AZ AARP v. Crosby – Cochise County Hand Count (AZ)
On Nov. 3, 2022, Arizona Secretary of State Katie Hobbs submitted an amicus brief in support of the Arizona Alliance for Retired Americans (AZ AARP) in the case AZ AARP v. Crosby in Cochise County Superior Court. The States United Democracy Center and Coppersmith Brockelman Plc served as pro bono outside counsel on the brief.
In the case, plaintiff AZ AARP asked the court to prohibit the Cochise County Board of Supervisors from conducting a full hand count of every ballot cast in the state. The plaintiff argued that such a hand count would be in violation of Arizona law. Hobbs said the board’s vote to expand the hand count was motivated by baseless conspiracy theories and raised serious concerns regarding ballot chain of custody. In the brief, she argued that:
- Counties have the authority to conduct only a limited post-election hand count of ballots under Arizona law;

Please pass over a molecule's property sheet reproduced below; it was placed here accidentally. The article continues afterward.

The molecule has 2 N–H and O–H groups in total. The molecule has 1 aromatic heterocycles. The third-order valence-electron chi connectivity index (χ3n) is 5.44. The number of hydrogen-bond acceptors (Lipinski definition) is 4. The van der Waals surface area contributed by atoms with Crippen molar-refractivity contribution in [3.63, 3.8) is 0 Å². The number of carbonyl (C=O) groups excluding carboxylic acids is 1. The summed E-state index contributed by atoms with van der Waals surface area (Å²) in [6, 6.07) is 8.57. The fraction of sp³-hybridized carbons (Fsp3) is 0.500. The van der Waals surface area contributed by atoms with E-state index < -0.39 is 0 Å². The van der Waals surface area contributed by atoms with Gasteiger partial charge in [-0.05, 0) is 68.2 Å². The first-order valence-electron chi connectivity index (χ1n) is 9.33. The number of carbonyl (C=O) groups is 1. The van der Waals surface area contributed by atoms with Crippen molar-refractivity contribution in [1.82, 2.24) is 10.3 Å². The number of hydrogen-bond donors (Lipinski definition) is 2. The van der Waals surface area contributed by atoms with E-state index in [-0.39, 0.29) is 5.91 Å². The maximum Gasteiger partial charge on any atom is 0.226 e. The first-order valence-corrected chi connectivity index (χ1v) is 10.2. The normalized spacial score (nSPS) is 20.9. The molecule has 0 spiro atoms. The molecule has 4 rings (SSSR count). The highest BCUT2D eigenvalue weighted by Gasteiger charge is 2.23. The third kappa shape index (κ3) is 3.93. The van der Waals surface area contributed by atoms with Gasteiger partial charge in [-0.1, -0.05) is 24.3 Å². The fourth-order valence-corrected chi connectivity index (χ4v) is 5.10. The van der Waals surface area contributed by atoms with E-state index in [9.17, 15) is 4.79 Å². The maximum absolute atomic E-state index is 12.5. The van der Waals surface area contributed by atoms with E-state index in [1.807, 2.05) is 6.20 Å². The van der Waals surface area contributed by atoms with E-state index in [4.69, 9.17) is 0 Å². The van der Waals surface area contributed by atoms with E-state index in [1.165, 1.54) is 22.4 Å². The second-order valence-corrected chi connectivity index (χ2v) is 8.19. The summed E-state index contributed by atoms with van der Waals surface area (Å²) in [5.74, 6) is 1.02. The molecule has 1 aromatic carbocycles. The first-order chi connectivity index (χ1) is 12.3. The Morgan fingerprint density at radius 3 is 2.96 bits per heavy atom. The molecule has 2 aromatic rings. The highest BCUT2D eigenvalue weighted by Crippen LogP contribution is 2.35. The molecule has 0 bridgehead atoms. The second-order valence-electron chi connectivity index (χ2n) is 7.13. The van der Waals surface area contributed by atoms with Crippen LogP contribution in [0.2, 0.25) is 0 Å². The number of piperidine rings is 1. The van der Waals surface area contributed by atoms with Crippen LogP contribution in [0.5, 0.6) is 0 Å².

- Any hand count of all ballots—by untrained staff and untested methods—would be inaccurate, endanger the security of cast ballots, and threaten the county’s timely certification of the election, as required by law; and
- A full hand count based on unfounded conspiracy theories would set a dangerous precedent and inject chaos into the administration of the election.
At the time of the filing of the amicus brief, the case was set for a Nov. 4 evidentiary hearing in the Cochise County Superior Court.
The court held an evidentiary hearing on Nov. 4. On Nov. 7, Judge Casey F. McGinley ruled that Cochise County may not conduct a full hand count of every ballot and must instead conduct only a limited hand-count, as required by Arizona law.
- AZ AARP v. Crosby Complaint
- AZ AARP Petition for Writ of Mandamus or in the Alternative Motion for Preliminary Injunction
- Secretary Hobbs’ Amicus Brief
- Defendant Cochise County Recorder David Stevens’ Motion to Dismiss
- Judge’s Order Granting Writ of Mandamus and Preliminary Injunction
- Defendants’ Notice of Appeal